By Besha Rodell
By Patrick Range McDonald
By Michael Goldstein
By Dennis Romero
By Sarah Fenske
By Matthew Mullins
By Patrick Range McDonald
By LA Weekly
He claimed to have been on the phone with Hart’s campaign manager when his beeper went off with the news that the MiamiHeraldwas about to break the Rice story. (“I was so far ahead of the story that I couldn’t confirm it,” Thompson told me. A day before the Heraldhit the streets, he learned that Hart had met Rice at the home of his neighbor, Don Henley. “Two hours later, I had a picture of her, which I’d gotten from Henley’s bodyguard.”) In the ‘80s, Thompson got so hooked on the rush of covering national politics — “like a jack rabbit gets addicted to road-running” — that he began betting on the outcome of each primary. He liked to think of himself as the Jimmy the Greek of the presidential campaigns. “I’m a handicapper. That’s how I see my business — as a gambler rather than as a wisdom-giver. But if you want to know who’s going to be president next year, I’m probably the best person to ask.” It wasn’t an idle boast, either. In a SanFranciscoExaminercolumn on the 1986 midterm elections, Thompson correctly picked 15 of 17 Senate races. (He sat out the 1980 and 1984 campaigns because no one paid him to write about them.) My meeting with Thompson took place just as Texas producer Ross Milloy (Alamo Bay,TheTriptoBountiful)and Aspen independent filmmaker Wayne Ewing were creating a cinéma vérité biographical picture about and starring Thompson. “We want to look at the cultural journey Hunter’s made over the last 20 years,” Ewing told me, “within the context of the 1988 presidential campaign.” Thompson considered the project a pain in the ass for the most part, though he was flattered by the attention — as he was by his newfound fame on college campuses. “It’s very queer. I can’t grasp it,” he noted. “It’s not so much a resurgence of interest in me as a total awareness.” He told me with weary finality he got bored looking back on his past. “What should be done is not to look back at the ‘60s or ‘70s with great nostalgia.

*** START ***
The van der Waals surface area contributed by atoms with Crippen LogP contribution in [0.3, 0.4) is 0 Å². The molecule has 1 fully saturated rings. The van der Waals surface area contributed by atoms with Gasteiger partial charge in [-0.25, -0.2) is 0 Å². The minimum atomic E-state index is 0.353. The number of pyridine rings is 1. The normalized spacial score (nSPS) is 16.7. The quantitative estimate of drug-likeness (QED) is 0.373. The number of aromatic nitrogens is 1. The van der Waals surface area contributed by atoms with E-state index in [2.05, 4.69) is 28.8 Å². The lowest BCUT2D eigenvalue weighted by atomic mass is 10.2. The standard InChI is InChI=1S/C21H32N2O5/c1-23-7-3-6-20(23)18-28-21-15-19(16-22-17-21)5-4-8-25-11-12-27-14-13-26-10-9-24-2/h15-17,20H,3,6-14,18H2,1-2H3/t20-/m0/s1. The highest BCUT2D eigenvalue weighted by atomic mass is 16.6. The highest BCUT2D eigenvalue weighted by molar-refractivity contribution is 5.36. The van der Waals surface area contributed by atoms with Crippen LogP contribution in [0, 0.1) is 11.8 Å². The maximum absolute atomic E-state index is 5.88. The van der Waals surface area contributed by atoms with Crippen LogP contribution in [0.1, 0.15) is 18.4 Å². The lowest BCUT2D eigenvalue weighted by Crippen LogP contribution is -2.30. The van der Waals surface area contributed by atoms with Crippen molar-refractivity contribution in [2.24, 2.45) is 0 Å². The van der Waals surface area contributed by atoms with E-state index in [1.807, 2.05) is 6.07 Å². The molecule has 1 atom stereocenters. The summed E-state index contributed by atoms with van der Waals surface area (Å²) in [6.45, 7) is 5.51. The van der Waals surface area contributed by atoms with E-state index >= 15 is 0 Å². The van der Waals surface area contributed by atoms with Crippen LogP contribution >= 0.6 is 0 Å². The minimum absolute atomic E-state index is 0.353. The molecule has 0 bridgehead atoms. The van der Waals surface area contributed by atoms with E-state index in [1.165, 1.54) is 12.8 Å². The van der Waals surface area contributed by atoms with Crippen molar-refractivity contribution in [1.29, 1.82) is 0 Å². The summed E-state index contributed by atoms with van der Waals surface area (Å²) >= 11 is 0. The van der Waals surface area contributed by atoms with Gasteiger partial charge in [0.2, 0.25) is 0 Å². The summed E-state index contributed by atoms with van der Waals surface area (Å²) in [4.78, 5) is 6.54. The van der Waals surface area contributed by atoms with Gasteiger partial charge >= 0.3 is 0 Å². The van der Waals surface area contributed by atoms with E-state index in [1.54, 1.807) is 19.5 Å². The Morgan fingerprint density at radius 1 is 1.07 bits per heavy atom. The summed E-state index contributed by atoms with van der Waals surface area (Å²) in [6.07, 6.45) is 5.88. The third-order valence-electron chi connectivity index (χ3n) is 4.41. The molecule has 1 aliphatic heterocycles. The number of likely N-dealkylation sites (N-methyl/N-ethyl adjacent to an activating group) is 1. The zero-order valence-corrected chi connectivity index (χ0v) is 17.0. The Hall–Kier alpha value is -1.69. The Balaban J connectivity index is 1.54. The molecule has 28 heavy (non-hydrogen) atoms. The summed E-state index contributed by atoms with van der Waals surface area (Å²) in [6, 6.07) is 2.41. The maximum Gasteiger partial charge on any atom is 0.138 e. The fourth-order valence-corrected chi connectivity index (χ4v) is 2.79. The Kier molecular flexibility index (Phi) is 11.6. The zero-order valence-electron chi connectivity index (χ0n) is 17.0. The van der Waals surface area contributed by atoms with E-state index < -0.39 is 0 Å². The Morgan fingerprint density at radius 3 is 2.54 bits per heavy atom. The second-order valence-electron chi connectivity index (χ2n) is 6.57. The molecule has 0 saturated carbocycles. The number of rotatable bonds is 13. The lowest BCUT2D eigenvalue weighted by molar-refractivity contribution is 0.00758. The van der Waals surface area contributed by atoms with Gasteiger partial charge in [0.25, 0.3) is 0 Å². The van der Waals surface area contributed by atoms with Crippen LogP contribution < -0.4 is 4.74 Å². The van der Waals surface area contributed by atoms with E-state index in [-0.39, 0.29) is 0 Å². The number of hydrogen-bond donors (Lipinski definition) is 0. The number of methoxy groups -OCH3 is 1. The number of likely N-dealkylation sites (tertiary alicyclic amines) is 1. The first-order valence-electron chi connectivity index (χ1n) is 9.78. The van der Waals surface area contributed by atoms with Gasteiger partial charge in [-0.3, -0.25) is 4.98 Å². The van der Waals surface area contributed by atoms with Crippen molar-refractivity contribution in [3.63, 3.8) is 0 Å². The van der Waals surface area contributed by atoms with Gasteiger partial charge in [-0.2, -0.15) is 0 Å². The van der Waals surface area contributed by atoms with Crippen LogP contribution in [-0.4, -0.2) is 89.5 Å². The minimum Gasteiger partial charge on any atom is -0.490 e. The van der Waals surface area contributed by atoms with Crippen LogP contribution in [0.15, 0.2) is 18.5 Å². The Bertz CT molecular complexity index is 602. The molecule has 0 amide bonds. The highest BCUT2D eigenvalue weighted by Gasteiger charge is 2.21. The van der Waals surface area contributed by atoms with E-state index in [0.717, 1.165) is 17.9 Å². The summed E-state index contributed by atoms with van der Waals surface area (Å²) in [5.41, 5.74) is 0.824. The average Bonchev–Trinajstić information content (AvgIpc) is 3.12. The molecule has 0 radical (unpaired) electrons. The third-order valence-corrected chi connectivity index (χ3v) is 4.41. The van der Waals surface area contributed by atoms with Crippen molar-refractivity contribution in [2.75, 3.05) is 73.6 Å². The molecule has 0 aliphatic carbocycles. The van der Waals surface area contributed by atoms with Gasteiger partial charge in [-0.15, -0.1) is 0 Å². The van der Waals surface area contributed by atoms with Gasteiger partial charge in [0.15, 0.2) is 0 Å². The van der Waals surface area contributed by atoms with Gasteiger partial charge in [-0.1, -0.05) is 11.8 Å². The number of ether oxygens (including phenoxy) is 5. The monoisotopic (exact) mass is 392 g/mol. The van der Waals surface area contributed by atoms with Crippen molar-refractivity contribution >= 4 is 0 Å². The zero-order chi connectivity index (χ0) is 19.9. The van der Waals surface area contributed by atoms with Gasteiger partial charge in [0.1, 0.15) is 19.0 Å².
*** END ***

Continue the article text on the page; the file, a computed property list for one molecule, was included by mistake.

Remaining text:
It’s to get out and participate in the present.” But when it came to Thompson, the past was always prologue. I remember the time he was calmly and cogently presenting his views on national politics while ordering lunch. Socalmly, in fact, that he didn’t even bother to harass the waitress when she informed him there was no more tuna salad.
Then, he stopped in mid-sentence and emitted a sharp shriek.
He had detected a strand of hair on the lip of his drinking glass. Not just a small hair, mind you, but a “large, ugly, black-rooted hair” that was spoiling his liquor. Soon, everyone in the saloon — from the manager to the barfly — was holding the glass up to the light and examining it with the concentration of government health inspectors. No one could see any foreign matter except for Thompson, who had worked himself into a snarling fever trying to get someoneto admit that he was not hallucinating.
“Why, yes,” bartender Mary Harris finally said as she turned the glass around and around, “I can see the hair now.” Vindicated, Thompson placidly returned to his discourse. For a few moments, I’d glimpsed Gonzo. May he, and Hunter, rest in peace.
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